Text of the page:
Buddhism is not merely to be preserved in books, nor is it a subject to be studied only from an historical or literary point of view, on the contrary, it is to be learned and put into practice in the course of one's daily life, for without actual practice one cannot appreciate truth. Study and practice come first, but above all it is realization, self-realization, which is its ultimate goal. As such, Buddhism is comparable to a raft which is meant for the sole purpose of escaping from the ocean of samsara; Buddhism, therefore, cannot strictly be called a philosophy.

        Is it then a religion? Neither is it a religion in the sense in which that word is commonly understood, for it is not a system of faith and worship. Buddhism does not demand blind faith from its adherents; here, mere belief is dethroned and replaced by confidence, saddha, as it is known in Pali, based on knowledge of truth. The confidence placed by a follower in the Buddha is like that of a sick man towards the physician, or that of a student towards his teacher. A Buddhist seeks refuge in the Buddha because it is he who discovered the path of deliverance. A sick man should use the remedy which the physician prescribes in order to be cured, and the pupil should study what his teacher says in order to become learned. In just the same way, a Buddhist who possesses saddha should follow the Buddha's instructions in order to gain deliverance.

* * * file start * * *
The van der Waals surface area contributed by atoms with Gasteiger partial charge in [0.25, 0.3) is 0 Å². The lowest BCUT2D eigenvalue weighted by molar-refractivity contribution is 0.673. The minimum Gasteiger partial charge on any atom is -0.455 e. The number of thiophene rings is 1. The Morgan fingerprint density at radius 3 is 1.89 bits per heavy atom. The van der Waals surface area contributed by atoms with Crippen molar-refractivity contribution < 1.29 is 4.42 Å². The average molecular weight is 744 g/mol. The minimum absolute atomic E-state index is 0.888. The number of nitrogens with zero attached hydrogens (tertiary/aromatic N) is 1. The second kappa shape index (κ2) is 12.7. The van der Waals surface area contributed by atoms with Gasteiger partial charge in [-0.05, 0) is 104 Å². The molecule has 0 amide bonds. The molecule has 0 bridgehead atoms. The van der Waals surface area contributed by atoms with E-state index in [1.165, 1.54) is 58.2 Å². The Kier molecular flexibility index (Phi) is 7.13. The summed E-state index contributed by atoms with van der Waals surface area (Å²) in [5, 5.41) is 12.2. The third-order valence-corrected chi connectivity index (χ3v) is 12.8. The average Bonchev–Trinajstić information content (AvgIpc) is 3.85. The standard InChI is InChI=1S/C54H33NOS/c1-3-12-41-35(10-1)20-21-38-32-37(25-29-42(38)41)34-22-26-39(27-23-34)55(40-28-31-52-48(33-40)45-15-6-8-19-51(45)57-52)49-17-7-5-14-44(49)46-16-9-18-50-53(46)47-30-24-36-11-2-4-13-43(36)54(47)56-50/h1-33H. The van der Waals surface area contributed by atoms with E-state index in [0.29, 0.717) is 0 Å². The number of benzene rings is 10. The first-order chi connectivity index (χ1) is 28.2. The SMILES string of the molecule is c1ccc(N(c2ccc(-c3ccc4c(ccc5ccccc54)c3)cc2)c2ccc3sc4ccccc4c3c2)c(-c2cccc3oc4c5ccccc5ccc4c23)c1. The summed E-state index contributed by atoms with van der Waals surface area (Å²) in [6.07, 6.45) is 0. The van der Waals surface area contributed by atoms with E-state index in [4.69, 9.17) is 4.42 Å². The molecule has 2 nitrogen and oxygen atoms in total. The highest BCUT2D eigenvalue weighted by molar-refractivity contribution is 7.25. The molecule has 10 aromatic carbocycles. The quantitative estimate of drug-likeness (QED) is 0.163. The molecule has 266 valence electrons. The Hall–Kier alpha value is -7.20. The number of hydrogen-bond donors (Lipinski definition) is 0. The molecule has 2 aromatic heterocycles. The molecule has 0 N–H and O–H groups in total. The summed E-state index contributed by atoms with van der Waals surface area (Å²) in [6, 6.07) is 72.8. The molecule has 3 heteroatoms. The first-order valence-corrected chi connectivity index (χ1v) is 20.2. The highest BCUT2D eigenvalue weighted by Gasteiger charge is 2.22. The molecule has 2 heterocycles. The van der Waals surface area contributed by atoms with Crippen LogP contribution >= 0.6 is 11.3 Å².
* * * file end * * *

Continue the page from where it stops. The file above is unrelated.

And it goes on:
The starting point of Buddhism is reasoning, or understanding, or in other words sammaditthi. To seekers after truth the Buddha says, 'Do not believe in anything on mere hearsay; do not believe in anything that is traditional just because it is old and handed down through generations; do not believe in rumours or anything because people talk about it; do not believe simply because the written testimony of some ancient sage is shown to thee; never believe in anything because the custom of many years leads thee to regard it as true; do not believe in anything on the mere authority of thy teacher or priests. According to thine own experience, and after thorough investigation, whatever agrees with thy reason and is conducive to thine own well-being and to that of all other living beings, accept that as truth and live accordingly.'

        Is Buddhism, then, an ethical system? It no doubt contains an excellent code of morals which is adaptable to all climes and ages, but it is much more than ordinary morality. The Singala Sutta (Sigalovada Sutta), Mangala Sutta, Metta Sutta, Vasala Sutta, Dhammika Sutta, etc., should be read carefully to understand the high standard of morality; but morality, or sila, is only the A.B.C. of Buddhism.

        Buddhism, therefore, is neither a philosophy nor a religion, nor an ordinary ethical code, it is the doctrine of actuality, a means of deliverance: or, as it is called in Pali, the Dhamma.